Murray Rothbard is credited with the saying, “Hatred is my muse”, but Jackson’s hard boiled, cold-hearted hatred of central banking makes Rothbard’s sentiment trivial. Jackson supported the central government having effective powers, but he believed the central bank catered to the interests of the wealthy and foreign investors. His bid for the presidency was fueled by the righteous vitriol towards backroom politics that his competitors used to defeat him in his first presidential election. When the Second Bank of the United States re-submitted its charter to Congress in 1832, it passed Congress. Jackson vetoed the bill.
This guy wasn’t a paragon of the human spirit. He was vindictive, spiteful and clearly a bigot. Even this asshole wasn’t willing to subject an entire nation of people to a national bank. He was a brutal man for brutal times. He was noted for fits of rage, terrifying his opponents. He stood 6′ 1″ with bed head red hair, deep blue eyes, and suffered chronic pain. The bullet lodged in his chest subjected him to violent fits of coughing up blood and made his body shake. Some claim his final words on his death bed were “I killed the bank.” I’ve never found any evidence that’s true – or that it appears on his tombstone. Perhaps it’s a misquote. He did say, “The bank, Mr. Van Buren, is trying to kill me, but I will kill it.” as quoted in The Autobiography of Martin Van Buren.
In retaliation, president of the Second Bank Nicholas Biddle, created a financial crisis. Known as The Bank War, it was the struggle between Jacksonian Democrats and nationalist Republicans to decide the fate of the central bank. Jackson, fearing Biddle would retaliate against his efforts, decentralized federal deposits from the national bank into multiple private organizations. In 1834, the charter was lost.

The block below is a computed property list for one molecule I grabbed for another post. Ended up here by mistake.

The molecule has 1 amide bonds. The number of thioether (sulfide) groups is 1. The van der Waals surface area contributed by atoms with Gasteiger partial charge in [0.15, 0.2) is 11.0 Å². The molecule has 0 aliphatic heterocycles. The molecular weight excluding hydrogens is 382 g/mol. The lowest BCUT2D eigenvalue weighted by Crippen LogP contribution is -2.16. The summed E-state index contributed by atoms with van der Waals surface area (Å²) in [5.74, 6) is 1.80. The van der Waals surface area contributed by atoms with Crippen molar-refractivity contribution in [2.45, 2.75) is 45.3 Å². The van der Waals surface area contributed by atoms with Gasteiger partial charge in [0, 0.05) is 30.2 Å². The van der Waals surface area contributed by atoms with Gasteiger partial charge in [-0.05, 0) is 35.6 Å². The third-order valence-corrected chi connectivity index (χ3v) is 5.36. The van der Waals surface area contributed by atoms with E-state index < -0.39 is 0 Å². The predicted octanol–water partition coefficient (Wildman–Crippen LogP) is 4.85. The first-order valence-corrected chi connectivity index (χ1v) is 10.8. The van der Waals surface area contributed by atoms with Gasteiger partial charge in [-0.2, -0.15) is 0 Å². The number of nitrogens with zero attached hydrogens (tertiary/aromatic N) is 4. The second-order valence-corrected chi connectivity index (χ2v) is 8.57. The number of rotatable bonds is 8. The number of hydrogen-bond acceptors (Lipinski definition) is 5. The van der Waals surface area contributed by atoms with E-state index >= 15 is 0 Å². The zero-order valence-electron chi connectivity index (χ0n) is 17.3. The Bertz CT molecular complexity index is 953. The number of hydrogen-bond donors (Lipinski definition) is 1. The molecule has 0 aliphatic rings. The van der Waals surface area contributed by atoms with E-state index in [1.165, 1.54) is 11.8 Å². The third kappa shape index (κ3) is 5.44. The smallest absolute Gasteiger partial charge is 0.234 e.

In 1907, the United States was the only financial power in the world without a central bank. The Knickerbocker Trust Company was an American Bank in New York. Chartered in 1884 by friend of J.P. Morgan Frederick Eldrige. In 1907, it used its funds to attempt to corner the copper market – buying up supply and waiting for demand to rise then selling it back… slowly. The attempt failed when unrelated organizations funneled millions of dollars into the market – the free market slapped down the bad actor. When the news became public, a run on the banks was triggered when other banks began rejecting Knickerbocker credit. Wall Street stocks collapsed, falling 50%. Banks began withdrawing reserves from New York banks and reserves failed.
As the power was being siphoned from Wall Street and big banks, Woodrow Wilson was running towards them. Begging them to save the US banking system. He appealed to investor J.P. Morgan to bail out the banks. In exchange for Morgan and his peers injecting their private capital to the banking system the US would form a third central bank – The Federal Reserve.
Morgan borrowed heavily from the UK system of central banking. Nelson Aldrich, a Republican Senator, was sent to Europe. At first, opposing central banking. After viewing Germany’s monetary system, he returned a believer in central banking. Aldrich met with several New York bankers and drafted the banking bill. The Aldrich Plan, as it was known, was opposed in Congress on the basis Aldrich had close ties to J.P. Morgan and John Rockefeller Jr (Aldrich’s Son-In-Law). Progressive Democrats supported the Aldrich plan while conservative Democrats fought for privately owned, decentralized system free from Wall Street.